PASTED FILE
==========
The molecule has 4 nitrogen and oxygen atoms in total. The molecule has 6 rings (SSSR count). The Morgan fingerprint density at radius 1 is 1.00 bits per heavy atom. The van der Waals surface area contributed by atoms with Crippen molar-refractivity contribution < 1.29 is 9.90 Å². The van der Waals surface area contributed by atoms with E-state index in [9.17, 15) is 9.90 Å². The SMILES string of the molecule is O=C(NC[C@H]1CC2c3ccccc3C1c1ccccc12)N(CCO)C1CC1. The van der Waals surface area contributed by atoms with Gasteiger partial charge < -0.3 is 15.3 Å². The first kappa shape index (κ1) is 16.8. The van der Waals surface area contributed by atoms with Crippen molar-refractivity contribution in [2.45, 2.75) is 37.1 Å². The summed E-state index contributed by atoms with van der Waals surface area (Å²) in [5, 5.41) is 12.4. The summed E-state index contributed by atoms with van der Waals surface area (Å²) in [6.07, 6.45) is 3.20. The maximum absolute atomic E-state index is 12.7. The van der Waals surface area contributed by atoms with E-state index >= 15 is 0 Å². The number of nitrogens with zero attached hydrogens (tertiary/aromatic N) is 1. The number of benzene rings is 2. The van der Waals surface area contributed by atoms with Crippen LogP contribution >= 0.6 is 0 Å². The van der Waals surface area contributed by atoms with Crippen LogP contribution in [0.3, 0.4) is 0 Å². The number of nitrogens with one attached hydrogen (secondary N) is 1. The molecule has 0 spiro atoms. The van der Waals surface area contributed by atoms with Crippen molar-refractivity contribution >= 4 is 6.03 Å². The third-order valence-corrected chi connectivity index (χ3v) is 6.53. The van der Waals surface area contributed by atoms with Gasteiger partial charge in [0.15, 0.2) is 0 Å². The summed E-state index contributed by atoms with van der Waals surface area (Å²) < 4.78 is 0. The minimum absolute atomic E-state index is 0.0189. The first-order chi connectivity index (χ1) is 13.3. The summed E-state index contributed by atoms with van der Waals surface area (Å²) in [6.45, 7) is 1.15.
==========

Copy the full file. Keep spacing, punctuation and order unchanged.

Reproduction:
The molecule has 4 nitrogen and oxygen atoms in total. The molecule has 6 rings (SSSR count). The Morgan fingerprint density at radius 1 is 1.00 bits per heavy atom. The van der Waals surface area contributed by atoms with Crippen molar-refractivity contribution < 1.29 is 9.90 Å². The van der Waals surface area contributed by atoms with E-state index in [9.17, 15) is 9.90 Å². The SMILES string of the molecule is O=C(NC[C@H]1CC2c3ccccc3C1c1ccccc12)N(CCO)C1CC1. The van der Waals surface area contributed by atoms with Gasteiger partial charge < -0.3 is 15.3 Å². The first kappa shape index (κ1) is 16.8. The van der Waals surface area contributed by atoms with Crippen molar-refractivity contribution in [2.45, 2.75) is 37.1 Å². The summed E-state index contributed by atoms with van der Waals surface area (Å²) in [5, 5.41) is 12.4. The summed E-state index contributed by atoms with van der Waals surface area (Å²) in [6.07, 6.45) is 3.20. The maximum absolute atomic E-state index is 12.7. The van der Waals surface area contributed by atoms with E-state index >= 15 is 0 Å². The number of nitrogens with zero attached hydrogens (tertiary/aromatic N) is 1. The number of benzene rings is 2. The van der Waals surface area contributed by atoms with Crippen LogP contribution >= 0.6 is 0 Å². The van der Waals surface area contributed by atoms with Crippen LogP contribution in [0.3, 0.4) is 0 Å². The number of nitrogens with one attached hydrogen (secondary N) is 1. The molecule has 0 spiro atoms. The van der Waals surface area contributed by atoms with Crippen molar-refractivity contribution >= 4 is 6.03 Å². The third-order valence-corrected chi connectivity index (χ3v) is 6.53. The van der Waals surface area contributed by atoms with Gasteiger partial charge in [0.15, 0.2) is 0 Å². The summed E-state index contributed by atoms with van der Waals surface area (Å²) < 4.78 is 0. The minimum absolute atomic E-state index is 0.0189. The first-order chi connectivity index (χ1) is 13.3. The summed E-state index contributed by atoms with van der Waals surface area (Å²) in [6.45, 7) is 1.15.